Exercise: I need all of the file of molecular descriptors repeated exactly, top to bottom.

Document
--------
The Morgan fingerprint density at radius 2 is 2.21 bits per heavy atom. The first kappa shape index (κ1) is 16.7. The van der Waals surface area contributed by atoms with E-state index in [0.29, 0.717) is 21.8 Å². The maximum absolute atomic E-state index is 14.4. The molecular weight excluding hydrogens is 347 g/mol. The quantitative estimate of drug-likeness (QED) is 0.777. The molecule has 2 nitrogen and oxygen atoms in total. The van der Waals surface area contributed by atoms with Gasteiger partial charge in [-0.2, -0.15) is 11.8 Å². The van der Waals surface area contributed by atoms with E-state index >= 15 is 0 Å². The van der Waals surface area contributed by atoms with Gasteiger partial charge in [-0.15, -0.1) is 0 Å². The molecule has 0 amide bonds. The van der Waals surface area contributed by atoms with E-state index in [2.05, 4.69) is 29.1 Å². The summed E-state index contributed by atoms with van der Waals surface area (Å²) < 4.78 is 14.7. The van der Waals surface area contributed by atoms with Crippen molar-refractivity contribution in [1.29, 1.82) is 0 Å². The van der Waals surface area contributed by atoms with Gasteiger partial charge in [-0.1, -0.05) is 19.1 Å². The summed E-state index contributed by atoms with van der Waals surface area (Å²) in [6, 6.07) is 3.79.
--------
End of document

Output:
The Morgan fingerprint density at radius 2 is 2.21 bits per heavy atom. The first kappa shape index (κ1) is 16.7. The van der Waals surface area contributed by atoms with E-state index in [0.29, 0.717) is 21.8 Å². The maximum absolute atomic E-state index is 14.4. The molecular weight excluding hydrogens is 347 g/mol. The quantitative estimate of drug-likeness (QED) is 0.777. The molecule has 2 nitrogen and oxygen atoms in total. The van der Waals surface area contributed by atoms with Gasteiger partial charge in [-0.2, -0.15) is 11.8 Å². The van der Waals surface area contributed by atoms with E-state index >= 15 is 0 Å². The van der Waals surface area contributed by atoms with Gasteiger partial charge in [-0.15, -0.1) is 0 Å². The molecule has 0 amide bonds. The van der Waals surface area contributed by atoms with E-state index in [2.05, 4.69) is 29.1 Å². The summed E-state index contributed by atoms with van der Waals surface area (Å²) < 4.78 is 14.7. The van der Waals surface area contributed by atoms with Crippen molar-refractivity contribution in [1.29, 1.82) is 0 Å². The van der Waals surface area contributed by atoms with Gasteiger partial charge in [-0.1, -0.05) is 19.1 Å². The summed E-state index contributed by atoms with van der Waals surface area (Å²) in [6, 6.07) is 3.79.